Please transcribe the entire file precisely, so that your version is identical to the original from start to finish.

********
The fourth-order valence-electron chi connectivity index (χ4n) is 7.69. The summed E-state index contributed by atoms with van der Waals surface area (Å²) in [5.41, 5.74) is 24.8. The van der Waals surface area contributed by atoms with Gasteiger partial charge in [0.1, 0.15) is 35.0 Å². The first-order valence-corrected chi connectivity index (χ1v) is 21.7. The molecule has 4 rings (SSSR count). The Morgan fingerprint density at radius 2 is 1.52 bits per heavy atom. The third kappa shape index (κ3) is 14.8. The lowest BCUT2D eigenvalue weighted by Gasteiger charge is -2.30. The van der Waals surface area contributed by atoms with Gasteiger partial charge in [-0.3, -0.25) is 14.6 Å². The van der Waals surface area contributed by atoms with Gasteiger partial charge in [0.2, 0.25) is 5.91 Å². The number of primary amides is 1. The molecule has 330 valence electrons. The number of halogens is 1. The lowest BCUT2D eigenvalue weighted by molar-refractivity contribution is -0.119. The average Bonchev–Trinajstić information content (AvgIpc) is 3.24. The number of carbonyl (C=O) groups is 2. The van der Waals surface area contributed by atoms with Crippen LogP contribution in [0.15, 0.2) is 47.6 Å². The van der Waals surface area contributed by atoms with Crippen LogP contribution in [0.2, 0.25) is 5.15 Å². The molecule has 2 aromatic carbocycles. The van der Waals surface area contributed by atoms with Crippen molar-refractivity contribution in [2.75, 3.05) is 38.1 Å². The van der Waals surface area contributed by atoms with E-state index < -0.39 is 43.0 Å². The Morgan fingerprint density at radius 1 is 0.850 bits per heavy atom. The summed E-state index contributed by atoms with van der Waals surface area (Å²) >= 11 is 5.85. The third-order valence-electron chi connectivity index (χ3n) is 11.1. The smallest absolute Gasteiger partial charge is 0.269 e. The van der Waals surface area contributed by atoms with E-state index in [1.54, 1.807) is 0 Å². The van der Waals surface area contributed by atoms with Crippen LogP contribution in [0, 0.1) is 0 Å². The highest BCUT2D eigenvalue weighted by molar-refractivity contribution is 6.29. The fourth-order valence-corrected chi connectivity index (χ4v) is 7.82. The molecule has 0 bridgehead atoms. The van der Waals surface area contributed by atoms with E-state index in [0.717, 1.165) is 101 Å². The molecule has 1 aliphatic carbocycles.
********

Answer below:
The fourth-order valence-electron chi connectivity index (χ4n) is 7.69. The summed E-state index contributed by atoms with van der Waals surface area (Å²) in [5.41, 5.74) is 24.8. The van der Waals surface area contributed by atoms with Gasteiger partial charge in [0.1, 0.15) is 35.0 Å². The first-order valence-corrected chi connectivity index (χ1v) is 21.7. The molecule has 4 rings (SSSR count). The Morgan fingerprint density at radius 2 is 1.52 bits per heavy atom. The third kappa shape index (κ3) is 14.8. The lowest BCUT2D eigenvalue weighted by Gasteiger charge is -2.30. The van der Waals surface area contributed by atoms with Gasteiger partial charge in [-0.3, -0.25) is 14.6 Å². The van der Waals surface area contributed by atoms with Gasteiger partial charge in [0.2, 0.25) is 5.91 Å². The number of primary amides is 1. The molecule has 330 valence electrons. The number of halogens is 1. The lowest BCUT2D eigenvalue weighted by molar-refractivity contribution is -0.119. The average Bonchev–Trinajstić information content (AvgIpc) is 3.24. The number of carbonyl (C=O) groups is 2. The van der Waals surface area contributed by atoms with Crippen LogP contribution in [0.15, 0.2) is 47.6 Å². The van der Waals surface area contributed by atoms with Crippen LogP contribution in [0.2, 0.25) is 5.15 Å². The molecule has 2 aromatic carbocycles. The van der Waals surface area contributed by atoms with Crippen molar-refractivity contribution in [2.75, 3.05) is 38.1 Å². The van der Waals surface area contributed by atoms with E-state index < -0.39 is 43.0 Å². The Morgan fingerprint density at radius 1 is 0.850 bits per heavy atom. The summed E-state index contributed by atoms with van der Waals surface area (Å²) >= 11 is 5.85. The third-order valence-electron chi connectivity index (χ3n) is 11.1. The smallest absolute Gasteiger partial charge is 0.269 e. The van der Waals surface area contributed by atoms with E-state index in [1.54, 1.807) is 0 Å². The van der Waals surface area contributed by atoms with Crippen LogP contribution in [0, 0.1) is 0 Å². The highest BCUT2D eigenvalue weighted by molar-refractivity contribution is 6.29. The fourth-order valence-corrected chi connectivity index (χ4v) is 7.82. The molecule has 0 bridgehead atoms. The van der Waals surface area contributed by atoms with E-state index in [0.717, 1.165) is 101 Å². The molecule has 1 aliphatic carbocycles.